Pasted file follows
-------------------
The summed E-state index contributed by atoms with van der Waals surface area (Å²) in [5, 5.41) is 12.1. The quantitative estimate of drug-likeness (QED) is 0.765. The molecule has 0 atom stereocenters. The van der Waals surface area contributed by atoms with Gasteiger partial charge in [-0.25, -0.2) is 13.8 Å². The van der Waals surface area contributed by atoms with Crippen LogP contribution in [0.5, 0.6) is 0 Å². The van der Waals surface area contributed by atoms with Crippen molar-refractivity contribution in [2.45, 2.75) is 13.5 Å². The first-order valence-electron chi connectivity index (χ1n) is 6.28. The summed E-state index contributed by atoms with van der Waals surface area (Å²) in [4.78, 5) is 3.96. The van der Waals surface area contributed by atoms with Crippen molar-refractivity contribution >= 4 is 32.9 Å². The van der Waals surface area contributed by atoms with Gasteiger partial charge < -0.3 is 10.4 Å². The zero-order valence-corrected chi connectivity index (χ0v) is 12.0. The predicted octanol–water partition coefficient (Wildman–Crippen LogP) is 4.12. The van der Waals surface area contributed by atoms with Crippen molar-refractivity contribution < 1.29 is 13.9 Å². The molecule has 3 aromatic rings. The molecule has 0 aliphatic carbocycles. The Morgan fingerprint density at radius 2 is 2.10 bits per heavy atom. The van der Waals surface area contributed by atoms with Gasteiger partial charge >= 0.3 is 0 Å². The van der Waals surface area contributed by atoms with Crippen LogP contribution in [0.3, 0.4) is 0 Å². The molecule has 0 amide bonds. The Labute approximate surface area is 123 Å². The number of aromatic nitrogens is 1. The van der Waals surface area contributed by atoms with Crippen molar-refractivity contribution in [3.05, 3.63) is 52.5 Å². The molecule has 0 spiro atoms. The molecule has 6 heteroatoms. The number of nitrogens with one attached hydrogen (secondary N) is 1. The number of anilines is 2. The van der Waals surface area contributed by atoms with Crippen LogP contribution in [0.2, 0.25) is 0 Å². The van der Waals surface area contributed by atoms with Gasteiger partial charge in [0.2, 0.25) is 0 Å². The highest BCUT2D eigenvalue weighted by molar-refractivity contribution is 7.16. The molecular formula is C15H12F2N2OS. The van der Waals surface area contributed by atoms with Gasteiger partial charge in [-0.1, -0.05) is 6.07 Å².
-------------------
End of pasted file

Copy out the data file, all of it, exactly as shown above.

The summed E-state index contributed by atoms with van der Waals surface area (Å²) in [5, 5.41) is 12.1. The quantitative estimate of drug-likeness (QED) is 0.765. The molecule has 0 atom stereocenters. The van der Waals surface area contributed by atoms with Gasteiger partial charge in [-0.25, -0.2) is 13.8 Å². The van der Waals surface area contributed by atoms with Crippen LogP contribution in [0.5, 0.6) is 0 Å². The van der Waals surface area contributed by atoms with Crippen molar-refractivity contribution in [2.45, 2.75) is 13.5 Å². The first-order valence-electron chi connectivity index (χ1n) is 6.28. The summed E-state index contributed by atoms with van der Waals surface area (Å²) in [4.78, 5) is 3.96. The van der Waals surface area contributed by atoms with Crippen molar-refractivity contribution >= 4 is 32.9 Å². The van der Waals surface area contributed by atoms with Gasteiger partial charge < -0.3 is 10.4 Å². The zero-order valence-corrected chi connectivity index (χ0v) is 12.0. The predicted octanol–water partition coefficient (Wildman–Crippen LogP) is 4.12. The van der Waals surface area contributed by atoms with Crippen molar-refractivity contribution < 1.29 is 13.9 Å². The molecule has 3 aromatic rings. The molecule has 0 aliphatic carbocycles. The Morgan fingerprint density at radius 2 is 2.10 bits per heavy atom. The van der Waals surface area contributed by atoms with Gasteiger partial charge >= 0.3 is 0 Å². The van der Waals surface area contributed by atoms with Crippen LogP contribution in [0.3, 0.4) is 0 Å². The molecule has 0 amide bonds. The Labute approximate surface area is 123 Å². The number of aromatic nitrogens is 1. The van der Waals surface area contributed by atoms with Crippen molar-refractivity contribution in [3.05, 3.63) is 52.5 Å². The molecule has 0 spiro atoms. The molecule has 6 heteroatoms. The number of nitrogens with one attached hydrogen (secondary N) is 1. The number of anilines is 2. The van der Waals surface area contributed by atoms with Crippen LogP contribution in [0.2, 0.25) is 0 Å². The van der Waals surface area contributed by atoms with Gasteiger partial charge in [0.2, 0.25) is 0 Å². The highest BCUT2D eigenvalue weighted by molar-refractivity contribution is 7.16. The molecular formula is C15H12F2N2OS. The van der Waals surface area contributed by atoms with Gasteiger partial charge in [-0.1, -0.05) is 6.07 Å².